Science News Archive - June 05, 2009
On Thursday, one of the worldâ€™s wealthiest men, Mexican billionaire Carlos Slim, launched a joint $100 million project with the Mexican government and the World Wildlife Fund to protect Mexicoâ€™s environment.
Green cars in Japan are gaining on conventional vehicles despite the worst recession in decades, offering automakers hope of re-energizing a dwindling market.
In a law that would mandate utility companies to generate a certain amount of electricity from renewable sources, US legislators are trying to increase incentives for the use of nuclear power and energy efficiency.
Archeologists excavating a site in northern Peru have stumbled upon the roughly 600-year old remains of almost three dozen humans, who appear to have been ritualistically sacrificed by the Incas.
Agricultural Research Service (ARS) scientists have sequenced the genome of a parasite that can kill honey bees.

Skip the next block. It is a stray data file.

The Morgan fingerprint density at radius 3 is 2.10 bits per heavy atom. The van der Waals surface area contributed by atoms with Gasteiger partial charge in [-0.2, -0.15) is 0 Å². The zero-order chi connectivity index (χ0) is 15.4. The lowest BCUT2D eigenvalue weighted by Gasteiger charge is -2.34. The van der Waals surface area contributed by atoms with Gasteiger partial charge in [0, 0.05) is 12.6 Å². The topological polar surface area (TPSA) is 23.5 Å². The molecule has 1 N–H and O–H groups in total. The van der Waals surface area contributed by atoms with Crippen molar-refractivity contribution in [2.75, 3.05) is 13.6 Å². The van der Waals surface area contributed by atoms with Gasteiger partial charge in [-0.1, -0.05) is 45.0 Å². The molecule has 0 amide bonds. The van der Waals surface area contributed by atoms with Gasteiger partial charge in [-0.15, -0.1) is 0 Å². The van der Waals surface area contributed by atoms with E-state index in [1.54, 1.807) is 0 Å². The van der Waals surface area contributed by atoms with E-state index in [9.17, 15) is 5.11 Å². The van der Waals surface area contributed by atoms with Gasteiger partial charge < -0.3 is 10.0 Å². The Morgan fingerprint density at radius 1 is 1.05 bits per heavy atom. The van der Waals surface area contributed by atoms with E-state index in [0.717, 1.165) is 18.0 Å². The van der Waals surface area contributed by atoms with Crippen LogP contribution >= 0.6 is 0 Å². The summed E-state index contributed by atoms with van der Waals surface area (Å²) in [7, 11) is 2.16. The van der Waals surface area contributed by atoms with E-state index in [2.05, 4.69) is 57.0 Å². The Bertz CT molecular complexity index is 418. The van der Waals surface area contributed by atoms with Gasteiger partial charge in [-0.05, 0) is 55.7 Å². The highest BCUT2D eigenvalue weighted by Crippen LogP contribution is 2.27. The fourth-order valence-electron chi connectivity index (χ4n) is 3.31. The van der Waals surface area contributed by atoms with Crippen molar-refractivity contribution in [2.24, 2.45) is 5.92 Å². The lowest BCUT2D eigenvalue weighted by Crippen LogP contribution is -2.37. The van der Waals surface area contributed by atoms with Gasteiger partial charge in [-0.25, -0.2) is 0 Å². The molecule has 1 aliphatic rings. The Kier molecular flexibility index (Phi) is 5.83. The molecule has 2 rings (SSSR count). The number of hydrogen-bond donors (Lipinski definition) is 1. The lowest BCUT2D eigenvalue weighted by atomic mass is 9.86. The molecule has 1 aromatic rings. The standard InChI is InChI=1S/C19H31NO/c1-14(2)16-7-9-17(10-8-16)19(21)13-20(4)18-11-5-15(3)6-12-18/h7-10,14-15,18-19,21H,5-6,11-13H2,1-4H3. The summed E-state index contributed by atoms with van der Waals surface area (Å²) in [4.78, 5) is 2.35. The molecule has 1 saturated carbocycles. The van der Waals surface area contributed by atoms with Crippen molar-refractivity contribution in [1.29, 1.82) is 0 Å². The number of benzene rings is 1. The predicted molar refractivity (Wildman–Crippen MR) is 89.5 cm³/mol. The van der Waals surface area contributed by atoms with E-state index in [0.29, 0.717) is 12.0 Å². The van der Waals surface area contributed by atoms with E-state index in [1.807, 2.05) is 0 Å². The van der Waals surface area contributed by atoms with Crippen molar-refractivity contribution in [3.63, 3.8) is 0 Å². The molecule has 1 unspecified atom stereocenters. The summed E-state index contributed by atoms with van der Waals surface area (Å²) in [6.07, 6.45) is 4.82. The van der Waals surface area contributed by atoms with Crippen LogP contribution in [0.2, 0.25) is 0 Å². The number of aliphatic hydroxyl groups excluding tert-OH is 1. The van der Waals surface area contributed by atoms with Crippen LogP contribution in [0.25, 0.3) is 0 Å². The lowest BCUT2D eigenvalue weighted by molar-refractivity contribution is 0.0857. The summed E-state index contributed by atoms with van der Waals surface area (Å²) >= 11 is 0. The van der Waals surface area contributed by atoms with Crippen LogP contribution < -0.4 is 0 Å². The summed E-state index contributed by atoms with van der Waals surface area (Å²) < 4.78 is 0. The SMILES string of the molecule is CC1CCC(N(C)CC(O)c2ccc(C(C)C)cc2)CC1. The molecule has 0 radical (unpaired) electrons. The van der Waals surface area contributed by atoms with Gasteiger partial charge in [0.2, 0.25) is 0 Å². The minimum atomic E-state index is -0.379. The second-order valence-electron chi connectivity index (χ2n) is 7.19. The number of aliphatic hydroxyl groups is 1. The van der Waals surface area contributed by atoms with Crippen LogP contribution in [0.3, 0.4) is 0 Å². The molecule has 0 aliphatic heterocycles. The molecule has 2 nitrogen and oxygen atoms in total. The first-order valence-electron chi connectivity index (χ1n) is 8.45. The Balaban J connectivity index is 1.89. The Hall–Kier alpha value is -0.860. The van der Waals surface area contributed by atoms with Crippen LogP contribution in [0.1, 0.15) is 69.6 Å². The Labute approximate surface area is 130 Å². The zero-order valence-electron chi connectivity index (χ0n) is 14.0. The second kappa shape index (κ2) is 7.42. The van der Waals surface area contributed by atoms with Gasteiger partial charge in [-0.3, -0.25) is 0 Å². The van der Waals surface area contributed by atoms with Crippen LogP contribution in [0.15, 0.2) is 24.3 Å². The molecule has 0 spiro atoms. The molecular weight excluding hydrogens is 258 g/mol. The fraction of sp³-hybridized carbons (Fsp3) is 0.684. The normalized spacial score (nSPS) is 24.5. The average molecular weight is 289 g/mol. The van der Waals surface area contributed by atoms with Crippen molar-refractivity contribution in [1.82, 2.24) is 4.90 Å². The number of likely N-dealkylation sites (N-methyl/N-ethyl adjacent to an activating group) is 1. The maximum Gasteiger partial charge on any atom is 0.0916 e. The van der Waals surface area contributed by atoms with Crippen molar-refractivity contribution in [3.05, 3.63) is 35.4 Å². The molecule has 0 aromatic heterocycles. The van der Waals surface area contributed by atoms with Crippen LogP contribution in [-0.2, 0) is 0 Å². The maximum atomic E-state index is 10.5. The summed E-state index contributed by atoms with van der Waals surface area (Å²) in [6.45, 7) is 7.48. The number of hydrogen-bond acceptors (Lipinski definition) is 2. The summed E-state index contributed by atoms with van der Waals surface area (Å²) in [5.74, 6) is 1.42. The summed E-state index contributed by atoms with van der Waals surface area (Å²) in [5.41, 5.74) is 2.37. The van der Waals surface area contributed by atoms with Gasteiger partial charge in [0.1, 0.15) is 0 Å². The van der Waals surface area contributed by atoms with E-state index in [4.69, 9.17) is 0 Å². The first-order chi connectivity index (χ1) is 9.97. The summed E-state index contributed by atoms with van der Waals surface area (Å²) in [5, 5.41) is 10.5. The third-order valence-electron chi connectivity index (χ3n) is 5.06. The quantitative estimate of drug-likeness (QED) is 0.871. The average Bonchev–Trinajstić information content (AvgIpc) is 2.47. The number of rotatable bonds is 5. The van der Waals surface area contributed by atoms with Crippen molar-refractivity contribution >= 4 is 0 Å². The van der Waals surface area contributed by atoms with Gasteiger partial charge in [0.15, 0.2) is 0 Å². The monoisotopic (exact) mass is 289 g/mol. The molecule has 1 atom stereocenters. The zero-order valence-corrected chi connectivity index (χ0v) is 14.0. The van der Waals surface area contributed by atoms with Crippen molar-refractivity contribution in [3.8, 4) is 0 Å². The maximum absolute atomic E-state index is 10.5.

New study is among first to show benefits that carbon payments could have for populations of endangered large mammals in tropical forests.
Earth's rocks and other materials provide a record of its history. Our solar system formed from a vast cloud of gas and dust 4.6 billion years ago. Earth's crust has two distinct types: continental and oceanic.
Bats can use the characteristics of other bats' voices to recognize each other, according to a study by researchers from the University of Tuebingen, Germany and the University of Applied Sciences in Konstanz, Germany.
A species of bacteria, isolated from sediments deep under the Pacific Ocean, could provide a powerful clean-up tool for heavy metal pollution.
Researchers from the Keck School of Medicine of the University of Southern California will present new findings at the American Diabetes Association's scientific sessions June 5 â€“ 9 in New Orleans, LA.
- Stoppage; cessation (of labor).
- A standing still or idling (of mills, factories, etc.).